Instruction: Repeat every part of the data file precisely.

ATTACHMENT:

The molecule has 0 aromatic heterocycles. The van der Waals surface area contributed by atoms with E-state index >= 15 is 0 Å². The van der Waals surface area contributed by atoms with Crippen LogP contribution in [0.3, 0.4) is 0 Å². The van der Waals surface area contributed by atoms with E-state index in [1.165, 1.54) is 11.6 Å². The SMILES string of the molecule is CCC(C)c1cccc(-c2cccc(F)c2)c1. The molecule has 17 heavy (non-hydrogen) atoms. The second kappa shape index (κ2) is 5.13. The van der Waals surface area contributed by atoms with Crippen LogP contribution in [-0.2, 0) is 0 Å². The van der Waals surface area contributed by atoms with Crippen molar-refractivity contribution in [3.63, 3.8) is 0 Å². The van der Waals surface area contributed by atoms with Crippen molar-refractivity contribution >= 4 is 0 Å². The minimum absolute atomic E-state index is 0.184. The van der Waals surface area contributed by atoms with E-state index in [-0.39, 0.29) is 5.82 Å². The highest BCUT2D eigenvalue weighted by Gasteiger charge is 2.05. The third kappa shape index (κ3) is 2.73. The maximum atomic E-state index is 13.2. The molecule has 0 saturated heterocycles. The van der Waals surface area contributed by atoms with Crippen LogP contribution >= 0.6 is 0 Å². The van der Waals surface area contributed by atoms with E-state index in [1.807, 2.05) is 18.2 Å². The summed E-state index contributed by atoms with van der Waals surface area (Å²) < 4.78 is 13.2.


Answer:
The molecule has 0 aromatic heterocycles. The van der Waals surface area contributed by atoms with E-state index >= 15 is 0 Å². The van der Waals surface area contributed by atoms with Crippen LogP contribution in [0.3, 0.4) is 0 Å². The van der Waals surface area contributed by atoms with E-state index in [1.165, 1.54) is 11.6 Å². The SMILES string of the molecule is CCC(C)c1cccc(-c2cccc(F)c2)c1. The molecule has 17 heavy (non-hydrogen) atoms. The second kappa shape index (κ2) is 5.13. The van der Waals surface area contributed by atoms with Crippen LogP contribution in [-0.2, 0) is 0 Å². The van der Waals surface area contributed by atoms with Crippen molar-refractivity contribution in [3.63, 3.8) is 0 Å². The van der Waals surface area contributed by atoms with Crippen molar-refractivity contribution >= 4 is 0 Å². The minimum absolute atomic E-state index is 0.184. The van der Waals surface area contributed by atoms with E-state index in [-0.39, 0.29) is 5.82 Å². The highest BCUT2D eigenvalue weighted by Gasteiger charge is 2.05. The third kappa shape index (κ3) is 2.73. The maximum atomic E-state index is 13.2. The molecule has 0 saturated heterocycles. The van der Waals surface area contributed by atoms with Crippen LogP contribution >= 0.6 is 0 Å². The van der Waals surface area contributed by atoms with E-state index in [1.807, 2.05) is 18.2 Å². The summed E-state index contributed by atoms with van der Waals surface area (Å²) < 4.78 is 13.2.